The topic of whether parents should ever shout at their children is a controversial one, and a new TikTok video is recommending a rather novel method: whispering instead.
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As reported in The Mirror, Parenting coach Tia Slightham of the website Parenting Solutions shared a video of herself giving advice on the shouting debate. Tia advised parents to try whispering what they want to say to keep the child's stress levels low and retain their attention – but does it work?
WATCH: Ola and James try out the whispering method
In their column below, former Strictly stars Ola and James Jordan, who are parents to 22-month-old daughter Ella, share their views on this unusual technique. They also tried it out with Ella in our exclusive video – and the results are pretty funny.
Ola and James try the 'whispering method' with Ella
Ola: We tried the whispering technique with Ella and it doesn't work! She doesn't listen to us even more.
James: I think it's ridiculous. What if they're about to put their hand in a fire and you've got to run up to them and gently whisper in their ear, 'No that's dangerous, no don't do that Ella.'
Ola: It didn't work for Ella. She just looked at us like we were mad. I also think it's a natural reaction to shout. If she's climbing my chair and she's just about to fall, you're naturally going to shout, aren't you? You're not just going to go and whisper to her.
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Former Strictly dancers Ola and James Jordan
James: It's not like we shout at Ella regularly anyway, we actually don't – you do it because you want that shock factor that they realise they're doing something wrong. If you go up and whisper to them, how would they know it's wrong?
Ella's 22 months. You can't sit down and have a conversation with her yet to make her understand what she's doing wrong, so they need that shock to go, 'Oh! That's not good because they look really angry'. That's the reason why you do it and why it's been going on for centuries and centuries. Now we have to start whispering to our children.
Some parents maybe go a bit overboard, because I've seen shouty parents in supermarkets before and it grosses me out a little bit. I think certain parents that shout all the time at their children, the kids get used to it, 'Oh mum's shouting again'. We do it very seldom.
What about if it's not a dangerous situation but they are just being a bit naughty?
James: Yeah, like when Ella throws her food on the floor.
Ola: And I tell her, and I tell her, and I tell her so many times that sometimes you just lose your cool don't you, and then you shout. Naturally, you shout. But what do you do? She doesn't listen and she doesn't listen when you say it quietly.
Daddy with his little girl Ella
James: If she tries to run across the sofas or something like that or she's doing something that perhaps she shouldn't be, generally she does listen. But for some reason, when she's throwing food and we shout at her, she does stop for a while but then she does it again.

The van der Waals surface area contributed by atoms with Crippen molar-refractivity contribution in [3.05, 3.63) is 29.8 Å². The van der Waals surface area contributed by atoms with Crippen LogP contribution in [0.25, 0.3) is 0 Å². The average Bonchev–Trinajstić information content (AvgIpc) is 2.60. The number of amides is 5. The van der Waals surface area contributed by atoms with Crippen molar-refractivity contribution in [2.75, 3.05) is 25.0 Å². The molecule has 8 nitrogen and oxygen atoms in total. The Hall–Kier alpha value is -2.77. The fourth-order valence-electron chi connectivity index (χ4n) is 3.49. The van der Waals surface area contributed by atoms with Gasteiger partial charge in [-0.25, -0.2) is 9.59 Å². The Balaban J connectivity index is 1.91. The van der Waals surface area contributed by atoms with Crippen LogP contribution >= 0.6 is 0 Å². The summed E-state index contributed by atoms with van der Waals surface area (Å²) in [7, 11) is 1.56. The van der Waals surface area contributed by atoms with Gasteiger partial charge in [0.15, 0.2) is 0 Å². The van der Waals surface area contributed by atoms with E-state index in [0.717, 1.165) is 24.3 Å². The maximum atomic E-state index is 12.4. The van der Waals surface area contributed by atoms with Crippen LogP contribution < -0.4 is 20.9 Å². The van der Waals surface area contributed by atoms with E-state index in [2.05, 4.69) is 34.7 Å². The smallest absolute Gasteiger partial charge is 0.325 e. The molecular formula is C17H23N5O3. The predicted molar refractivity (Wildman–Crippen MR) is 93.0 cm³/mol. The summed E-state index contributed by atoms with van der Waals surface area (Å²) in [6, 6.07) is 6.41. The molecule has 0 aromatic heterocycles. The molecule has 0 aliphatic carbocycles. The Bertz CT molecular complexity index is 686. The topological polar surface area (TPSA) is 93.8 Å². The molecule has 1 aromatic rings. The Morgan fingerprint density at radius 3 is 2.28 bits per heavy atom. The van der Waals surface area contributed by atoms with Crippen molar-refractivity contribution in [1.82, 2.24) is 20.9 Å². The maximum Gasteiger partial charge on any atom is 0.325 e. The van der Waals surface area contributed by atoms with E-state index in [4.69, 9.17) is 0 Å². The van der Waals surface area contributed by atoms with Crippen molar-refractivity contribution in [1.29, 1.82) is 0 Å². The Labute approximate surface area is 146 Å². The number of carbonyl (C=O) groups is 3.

Ola: I think she does it for attention.
We ask them if they think the whispering technique would work on older children, say when you call them down for dinner…
James: But if you whisper, you have to go all the way upstairs, sit down with them, have a little whisper in their ear, then go to the other child and have a little whisper in their ear. It would be a five-minute thing, instead of a quick shout up the stairs. The expert might say that's lazy parenting. Sorry, it's ridiculous. It doesn't work and it's not going to work. It's a fad.
Ola and James on asking your children for permission
Ola: This whispering thing reminds me of something I heard about how you should ask a baby or toddler to change their nappy. Apparently, you should 'ask' your child to do things, you shouldn't just 'tell' them and do it. If I tell Ella she runs away!
James: Naturally we say, 'Come on, you need your nappy changed' and then she knows, and tries to bolt.
Ola: If I ask her, of course, she's going to say no. It's like when my health visitor asked if I let Ella play with her food, squeeze her food? When I was young I was told not to play with my food. She said I had to let her play with it. No!
James: Ella's a really clean eater and I like that. When you go to a restaurant when you're older you don't eat like that, so teach them when they're young to try and be clean.
Ola: Yeah that put my back up.
James: It's a new thing. I'm quite old school. My parents and Ola's parents were very much you eat at the table, you don't walk around with food – we're like that – because I think it's the right way rather than giving them too much freedom and choice. You're supposed to be teaching your children right from wrong.
Ella has a cuddle with mum Ola
Ola and James' favourite parenting techniques to use with Ella
Ola: For me, what I find is when she gets frustrated and angry, I'm trying to be calm. I always go down to her level and try to talk to her. She's got a short temper.
James: She gets it from her mum!!
Ola: I try to be calm and that seems to calm her down as well. We don't use time out with her – she's still very young. She understands what 'no' means though. She knows when she's naughty. When she wraps herself around my curtain in the kitchen, she knows what she's doing.
James: For some people that might be a small thing, but it's not to us. Our curtains were expensive and I don't want my child pulling them off the rails or damaging them. That's just the way we are. We're quite clean, tidy people.
Ola: When we get home Ella takes her shoes off straight away and puts them in her cupboard downstairs. You teach them.
James: Everyone's different though. There is a right and wrong but it's also about what works for you and what you're looking for in your child.
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